Squamous cell carcinomas appear as a raised, crusty, non-healing sore, often found on hands, forearms, ears, face or neck of people who have spent a lot of time outdoors. They are common in people over the age of 40 years old and can be life-threatening if left untreated.
A range of treatment options exist for squamous cell carcinoma:
- removal of the cancer by biopsy or surgery
- freezing the cancer with liquid nitrogen
- topical therapies (e.g. creams)
- photodynamic therapy
- radiation treatment.
Treatment has a high success rate, provided the skin cancer is found at an early stage. If you have a squamous cell carcinoma, talk with your doctor about which treatment option is best for you.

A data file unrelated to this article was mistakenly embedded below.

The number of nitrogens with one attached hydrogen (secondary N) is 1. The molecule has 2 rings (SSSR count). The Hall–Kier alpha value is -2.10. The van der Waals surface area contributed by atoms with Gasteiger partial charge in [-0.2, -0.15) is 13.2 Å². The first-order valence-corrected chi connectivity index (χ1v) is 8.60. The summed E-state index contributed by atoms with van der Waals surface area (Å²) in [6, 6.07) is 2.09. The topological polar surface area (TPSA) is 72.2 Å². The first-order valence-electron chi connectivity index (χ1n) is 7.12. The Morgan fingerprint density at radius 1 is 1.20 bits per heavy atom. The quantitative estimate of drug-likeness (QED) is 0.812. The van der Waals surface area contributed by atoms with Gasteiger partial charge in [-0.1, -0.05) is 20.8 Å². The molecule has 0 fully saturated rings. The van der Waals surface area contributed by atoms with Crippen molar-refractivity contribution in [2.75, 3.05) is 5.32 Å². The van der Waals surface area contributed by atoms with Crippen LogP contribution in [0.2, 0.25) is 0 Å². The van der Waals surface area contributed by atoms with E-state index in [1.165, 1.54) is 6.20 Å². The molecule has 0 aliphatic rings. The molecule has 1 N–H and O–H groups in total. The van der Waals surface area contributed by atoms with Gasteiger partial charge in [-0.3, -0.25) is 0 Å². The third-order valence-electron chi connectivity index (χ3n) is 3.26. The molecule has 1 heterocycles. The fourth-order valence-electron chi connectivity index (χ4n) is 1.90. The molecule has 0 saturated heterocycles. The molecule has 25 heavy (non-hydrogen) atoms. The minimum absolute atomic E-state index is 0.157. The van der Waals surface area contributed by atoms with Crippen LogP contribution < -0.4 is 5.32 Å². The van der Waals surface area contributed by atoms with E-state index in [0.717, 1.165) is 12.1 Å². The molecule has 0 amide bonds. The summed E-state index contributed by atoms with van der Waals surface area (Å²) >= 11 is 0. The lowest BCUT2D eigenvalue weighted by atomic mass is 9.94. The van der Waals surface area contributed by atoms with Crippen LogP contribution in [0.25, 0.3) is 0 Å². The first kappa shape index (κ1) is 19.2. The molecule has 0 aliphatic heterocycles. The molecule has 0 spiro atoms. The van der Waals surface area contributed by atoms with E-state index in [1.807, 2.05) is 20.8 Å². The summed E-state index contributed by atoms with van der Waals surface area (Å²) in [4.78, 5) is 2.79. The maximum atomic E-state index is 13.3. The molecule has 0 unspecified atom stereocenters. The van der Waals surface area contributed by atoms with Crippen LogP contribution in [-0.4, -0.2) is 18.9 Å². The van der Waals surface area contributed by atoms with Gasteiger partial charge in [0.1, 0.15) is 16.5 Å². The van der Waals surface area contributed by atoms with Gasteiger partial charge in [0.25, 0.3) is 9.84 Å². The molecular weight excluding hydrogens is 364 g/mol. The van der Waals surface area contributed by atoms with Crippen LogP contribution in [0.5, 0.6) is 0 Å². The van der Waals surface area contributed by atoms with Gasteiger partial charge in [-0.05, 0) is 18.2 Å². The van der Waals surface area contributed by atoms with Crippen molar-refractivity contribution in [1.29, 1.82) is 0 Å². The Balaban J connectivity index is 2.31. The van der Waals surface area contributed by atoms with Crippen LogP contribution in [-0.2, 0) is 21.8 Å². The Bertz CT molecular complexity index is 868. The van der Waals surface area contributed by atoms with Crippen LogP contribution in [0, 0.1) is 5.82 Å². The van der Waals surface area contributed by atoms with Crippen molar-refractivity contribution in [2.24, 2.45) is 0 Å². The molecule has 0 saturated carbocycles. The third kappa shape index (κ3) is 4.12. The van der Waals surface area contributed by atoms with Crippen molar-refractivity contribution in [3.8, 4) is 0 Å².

Squamous cell carcinoma of the skin DermNet NZ
Squamous cell carcinoma patient information sheet British Association of Dermatologists, 2012
Squamous cell carcinoma The Skin Cancer Foundation, 2015
Skin cancer information The Skin Cancer Foundation, 2015
- Multi-professional guidelines for the management of the patient with primary cutaneous squamous cell carcinoma 2009. Motley RJ, Preston PW, Lawrence CM update of the original guideline which appeared in Br J Dermatol 2002; 146: 18-25.